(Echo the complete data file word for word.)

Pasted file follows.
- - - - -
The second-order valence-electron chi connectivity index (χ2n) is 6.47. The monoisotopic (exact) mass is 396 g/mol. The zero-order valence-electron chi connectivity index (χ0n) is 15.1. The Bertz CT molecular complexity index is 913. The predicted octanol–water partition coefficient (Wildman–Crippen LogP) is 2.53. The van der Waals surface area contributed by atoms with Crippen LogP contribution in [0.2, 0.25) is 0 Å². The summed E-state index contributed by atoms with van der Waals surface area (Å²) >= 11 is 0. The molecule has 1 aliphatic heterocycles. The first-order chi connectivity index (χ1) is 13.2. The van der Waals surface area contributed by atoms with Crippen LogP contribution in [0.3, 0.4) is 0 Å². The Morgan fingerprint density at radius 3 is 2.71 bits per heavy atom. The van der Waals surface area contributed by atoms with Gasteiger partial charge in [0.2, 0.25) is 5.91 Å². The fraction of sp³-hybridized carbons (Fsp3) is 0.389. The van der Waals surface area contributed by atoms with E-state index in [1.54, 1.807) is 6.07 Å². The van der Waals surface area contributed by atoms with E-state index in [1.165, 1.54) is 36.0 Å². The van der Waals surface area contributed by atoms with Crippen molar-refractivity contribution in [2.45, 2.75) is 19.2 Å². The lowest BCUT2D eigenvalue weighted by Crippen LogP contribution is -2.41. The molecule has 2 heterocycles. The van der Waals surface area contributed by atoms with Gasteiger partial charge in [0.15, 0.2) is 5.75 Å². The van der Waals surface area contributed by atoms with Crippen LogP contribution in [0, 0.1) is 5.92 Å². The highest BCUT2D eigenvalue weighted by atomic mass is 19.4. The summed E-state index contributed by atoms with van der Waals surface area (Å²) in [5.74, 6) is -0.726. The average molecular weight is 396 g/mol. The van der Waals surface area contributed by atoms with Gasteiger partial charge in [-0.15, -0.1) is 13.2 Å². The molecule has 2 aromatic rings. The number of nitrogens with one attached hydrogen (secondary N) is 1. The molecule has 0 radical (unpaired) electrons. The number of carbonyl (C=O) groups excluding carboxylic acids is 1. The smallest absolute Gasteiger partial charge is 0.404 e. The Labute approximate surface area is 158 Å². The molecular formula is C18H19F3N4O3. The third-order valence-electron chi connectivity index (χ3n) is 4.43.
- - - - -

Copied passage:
The second-order valence-electron chi connectivity index (χ2n) is 6.47. The monoisotopic (exact) mass is 396 g/mol. The zero-order valence-electron chi connectivity index (χ0n) is 15.1. The Bertz CT molecular complexity index is 913. The predicted octanol–water partition coefficient (Wildman–Crippen LogP) is 2.53. The van der Waals surface area contributed by atoms with Crippen LogP contribution in [0.2, 0.25) is 0 Å². The summed E-state index contributed by atoms with van der Waals surface area (Å²) >= 11 is 0. The molecule has 1 aliphatic heterocycles. The first-order chi connectivity index (χ1) is 13.2. The van der Waals surface area contributed by atoms with Crippen LogP contribution in [0.3, 0.4) is 0 Å². The Morgan fingerprint density at radius 3 is 2.71 bits per heavy atom. The van der Waals surface area contributed by atoms with Gasteiger partial charge in [0.2, 0.25) is 5.91 Å². The fraction of sp³-hybridized carbons (Fsp3) is 0.389. The van der Waals surface area contributed by atoms with E-state index in [1.54, 1.807) is 6.07 Å². The van der Waals surface area contributed by atoms with E-state index in [1.165, 1.54) is 36.0 Å². The van der Waals surface area contributed by atoms with Crippen molar-refractivity contribution in [2.45, 2.75) is 19.2 Å². The lowest BCUT2D eigenvalue weighted by Crippen LogP contribution is -2.41. The molecule has 2 heterocycles. The van der Waals surface area contributed by atoms with Gasteiger partial charge in [0.15, 0.2) is 5.75 Å². The van der Waals surface area contributed by atoms with Crippen LogP contribution in [0, 0.1) is 5.92 Å². The highest BCUT2D eigenvalue weighted by atomic mass is 19.4. The summed E-state index contributed by atoms with van der Waals surface area (Å²) in [5.74, 6) is -0.726. The average molecular weight is 396 g/mol. The van der Waals surface area contributed by atoms with Gasteiger partial charge in [-0.15, -0.1) is 13.2 Å². The molecule has 2 aromatic rings. The number of nitrogens with one attached hydrogen (secondary N) is 1. The molecule has 0 radical (unpaired) electrons. The number of carbonyl (C=O) groups excluding carboxylic acids is 1. The smallest absolute Gasteiger partial charge is 0.404 e. The Labute approximate surface area is 158 Å². The molecular formula is C18H19F3N4O3. The third-order valence-electron chi connectivity index (χ3n) is 4.43.